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Module H1 Practical 9
Approximations by the Normal Distribution
Normal approximation to the binomial distribution
The data for this exercise comes from a survey conducted in Mauritius to investigate
cardiovascular (heart) disease among bus drivers and conductors and how it relates to
smoking. The data are available in worksheet BusData in file H1_data.xls. The variables
in the data set are:
Job type (1=Driver, 2=Conductor)
Age (in years)
Height (in metres)
Weight (in Kg)
Serum Trigyceride (in milligrams per decilitre, i.e. mg/dL)
Systolic Blood Pressure (in mg Hg)
Smoking status (1=non-smoker; 2=smoker)
In analysing these data, suppose it is initially of interest to determine the chance that there
will be 3 or fewer smokers in a randomly selected sample of size 10.
(a) First estimate the probability (say p) that one randomly selected person will be a
smoker. Use this to find the mean and standard deviation of the random variable
X=number of smokers in a sample of size 10. Note down your answer below.
mean of X =
; of X =
(b) Next compute the exact answer to the question asked by assuming a binomial
distribution for the number of smokers in the sample of 10, stating clearly any assumptions
you make. Use the Excel function BINOMDIST for this purpose (with its last parameter
as TRUE), and write down your answer below.
(c) Now use the normal approximation to the binomial. Note down your answer, compare
it with the exact results in (b) and comment on whether you think the normal
approximation is working well. If not, can you tell why?
SADC Course in Statistics
Module H1 Practical 9 – Page 1
Module H1 Practical 9
(d) One problem in approximating binomial probabilities by normal probabilities is that a
discrete distribution, i.e. the binomial, is being approximated by a continuous distribution,
i.e. the normal.
This can be partly overcome by noting that any question relating to the binomial (where
the values increment by 1) can be better approximated by moving the binomial value up or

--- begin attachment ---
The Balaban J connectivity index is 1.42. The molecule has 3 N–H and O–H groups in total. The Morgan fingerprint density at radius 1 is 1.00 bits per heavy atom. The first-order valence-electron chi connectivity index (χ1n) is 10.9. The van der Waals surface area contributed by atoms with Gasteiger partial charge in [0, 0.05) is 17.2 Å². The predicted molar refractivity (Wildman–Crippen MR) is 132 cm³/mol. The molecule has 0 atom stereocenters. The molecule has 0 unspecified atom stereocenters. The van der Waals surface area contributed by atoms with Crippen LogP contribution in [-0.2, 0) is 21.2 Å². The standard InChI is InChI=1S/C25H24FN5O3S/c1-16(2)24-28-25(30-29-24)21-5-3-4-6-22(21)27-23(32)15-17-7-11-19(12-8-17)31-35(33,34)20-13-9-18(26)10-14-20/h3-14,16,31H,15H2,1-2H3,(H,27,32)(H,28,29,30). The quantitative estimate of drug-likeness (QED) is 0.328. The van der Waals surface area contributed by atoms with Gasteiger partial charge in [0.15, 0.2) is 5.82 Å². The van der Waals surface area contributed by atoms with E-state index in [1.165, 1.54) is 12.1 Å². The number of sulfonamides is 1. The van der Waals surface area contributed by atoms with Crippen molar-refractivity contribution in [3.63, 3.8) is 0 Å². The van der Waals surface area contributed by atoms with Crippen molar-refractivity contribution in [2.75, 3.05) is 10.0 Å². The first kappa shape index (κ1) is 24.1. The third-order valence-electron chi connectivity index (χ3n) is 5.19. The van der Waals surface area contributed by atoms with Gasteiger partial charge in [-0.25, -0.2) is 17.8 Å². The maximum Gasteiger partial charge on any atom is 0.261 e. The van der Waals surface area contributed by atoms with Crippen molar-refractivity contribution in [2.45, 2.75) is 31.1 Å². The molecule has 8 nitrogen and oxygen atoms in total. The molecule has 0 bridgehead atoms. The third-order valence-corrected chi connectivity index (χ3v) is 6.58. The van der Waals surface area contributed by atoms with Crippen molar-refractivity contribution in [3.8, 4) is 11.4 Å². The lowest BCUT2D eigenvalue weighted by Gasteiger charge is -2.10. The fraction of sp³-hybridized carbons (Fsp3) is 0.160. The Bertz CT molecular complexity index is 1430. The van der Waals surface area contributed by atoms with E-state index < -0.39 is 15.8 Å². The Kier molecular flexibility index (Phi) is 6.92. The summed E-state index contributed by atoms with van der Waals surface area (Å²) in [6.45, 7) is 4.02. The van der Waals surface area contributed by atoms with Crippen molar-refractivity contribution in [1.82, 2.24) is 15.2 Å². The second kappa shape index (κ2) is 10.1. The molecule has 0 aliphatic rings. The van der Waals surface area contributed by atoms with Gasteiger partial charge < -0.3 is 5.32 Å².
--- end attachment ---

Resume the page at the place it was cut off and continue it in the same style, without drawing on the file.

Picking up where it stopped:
down (as appropriate) by 0.5.
Thus, in the question above, what was required was Pr(X  3). Change this to P(X  3.5),
and compute this probability using normal tables or the Excel function NORMDIST or
State what you now think about the normal approximation. Is it any better?
SADC Course in Statistics
Module H1 Practical 9 – Page 2
Module H1 Practical 9
Normal approximation to the Poisson distribution
The number X of micro-organisms per litre of drinking water follows a Poisson
distribution with parameter  = 5000.
(a) First compute the mean and standard deviation of the random variable X.
Mean of X =
Std. deviation of X =
(b) Use the normal approximation to the Poisson distribution to find the probability that
there would be more than 5200 micro-organisms in a litre of drinking water?
(c) What is the probability that in a litre of drinking water, the number of micro-organisms
will be in the range from 4900 to 5100?
(d) Discuss with your neighbour in class whether there will be a practical benefit in the
extent to which the normal distribution approximates the Poisson distribution if some sort
of adjustment, as suggested in part (d) of question 1, is made when computing probabilities
required in parts (b) and (c) above.
SADC Course in Statistics
Module H1 Practical 9 – Page 3
Module H1 Practical 9
3. The worksheet Distribu in file H1_data.xls, contains data on seven different
variables y1, y2, …., y7. The aim of this exercise is to give you a “feel” for the type of
normal probability plots you might get with data sets having a range of different
(a) Produce histograms for each variable and comment on the shape of each below.
Some instructions on how to produce a histogram in Excel has already been given to
you in Question 3 of the previous Practical 9. You may wish to review these
instructions for the purpose of this exercise.
Comments on shape of histogram
(symmetric, skew, uniform, has a bell shape, etc.)
(b) Now try a normal probability plot for each variate using the menu sequence SSC-Stat,
Visualisation, Normal Probability Plot. What do you conclude about the validity of
normality assumption for each variate? Is it consistent with your answers above
concerning the histograms above?
SADC Course in Statistics
Module H1 Practical 9 – Page 4